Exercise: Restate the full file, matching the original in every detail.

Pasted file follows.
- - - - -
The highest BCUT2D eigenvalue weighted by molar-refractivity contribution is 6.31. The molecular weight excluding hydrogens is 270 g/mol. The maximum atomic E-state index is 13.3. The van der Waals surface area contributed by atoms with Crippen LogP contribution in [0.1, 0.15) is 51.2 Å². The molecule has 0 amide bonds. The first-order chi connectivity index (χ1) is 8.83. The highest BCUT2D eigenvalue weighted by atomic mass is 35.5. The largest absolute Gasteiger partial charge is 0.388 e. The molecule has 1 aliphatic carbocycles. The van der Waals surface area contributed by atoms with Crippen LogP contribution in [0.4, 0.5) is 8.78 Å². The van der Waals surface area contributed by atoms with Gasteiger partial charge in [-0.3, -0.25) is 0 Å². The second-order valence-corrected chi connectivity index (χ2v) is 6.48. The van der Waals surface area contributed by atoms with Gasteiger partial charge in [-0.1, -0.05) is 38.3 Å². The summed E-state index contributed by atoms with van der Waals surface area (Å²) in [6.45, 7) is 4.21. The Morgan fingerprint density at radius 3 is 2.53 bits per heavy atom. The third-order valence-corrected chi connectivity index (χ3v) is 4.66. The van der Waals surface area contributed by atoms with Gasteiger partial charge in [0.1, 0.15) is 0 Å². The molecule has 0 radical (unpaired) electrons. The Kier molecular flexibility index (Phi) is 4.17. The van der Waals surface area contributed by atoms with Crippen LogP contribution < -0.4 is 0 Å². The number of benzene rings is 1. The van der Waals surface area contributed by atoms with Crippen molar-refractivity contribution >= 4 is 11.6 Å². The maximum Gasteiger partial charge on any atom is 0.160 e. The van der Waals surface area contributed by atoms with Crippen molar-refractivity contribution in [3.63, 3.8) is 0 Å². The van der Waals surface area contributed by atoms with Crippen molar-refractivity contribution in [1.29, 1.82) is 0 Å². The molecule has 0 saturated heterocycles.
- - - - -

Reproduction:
The highest BCUT2D eigenvalue weighted by molar-refractivity contribution is 6.31. The molecular weight excluding hydrogens is 270 g/mol. The maximum atomic E-state index is 13.3. The van der Waals surface area contributed by atoms with Crippen LogP contribution in [0.1, 0.15) is 51.2 Å². The molecule has 0 amide bonds. The first-order chi connectivity index (χ1) is 8.83. The highest BCUT2D eigenvalue weighted by atomic mass is 35.5. The largest absolute Gasteiger partial charge is 0.388 e. The molecule has 1 aliphatic carbocycles. The van der Waals surface area contributed by atoms with Crippen LogP contribution in [0.4, 0.5) is 8.78 Å². The van der Waals surface area contributed by atoms with Gasteiger partial charge in [-0.3, -0.25) is 0 Å². The second-order valence-corrected chi connectivity index (χ2v) is 6.48. The van der Waals surface area contributed by atoms with Gasteiger partial charge in [-0.1, -0.05) is 38.3 Å². The summed E-state index contributed by atoms with van der Waals surface area (Å²) in [6.45, 7) is 4.21. The Morgan fingerprint density at radius 3 is 2.53 bits per heavy atom. The third-order valence-corrected chi connectivity index (χ3v) is 4.66. The van der Waals surface area contributed by atoms with Gasteiger partial charge in [0.1, 0.15) is 0 Å². The molecule has 0 radical (unpaired) electrons. The Kier molecular flexibility index (Phi) is 4.17. The van der Waals surface area contributed by atoms with Crippen LogP contribution < -0.4 is 0 Å². The number of benzene rings is 1. The van der Waals surface area contributed by atoms with Crippen molar-refractivity contribution >= 4 is 11.6 Å². The maximum Gasteiger partial charge on any atom is 0.160 e. The van der Waals surface area contributed by atoms with Crippen molar-refractivity contribution in [3.63, 3.8) is 0 Å². The van der Waals surface area contributed by atoms with Crippen molar-refractivity contribution in [1.29, 1.82) is 0 Å². The molecule has 0 saturated heterocycles.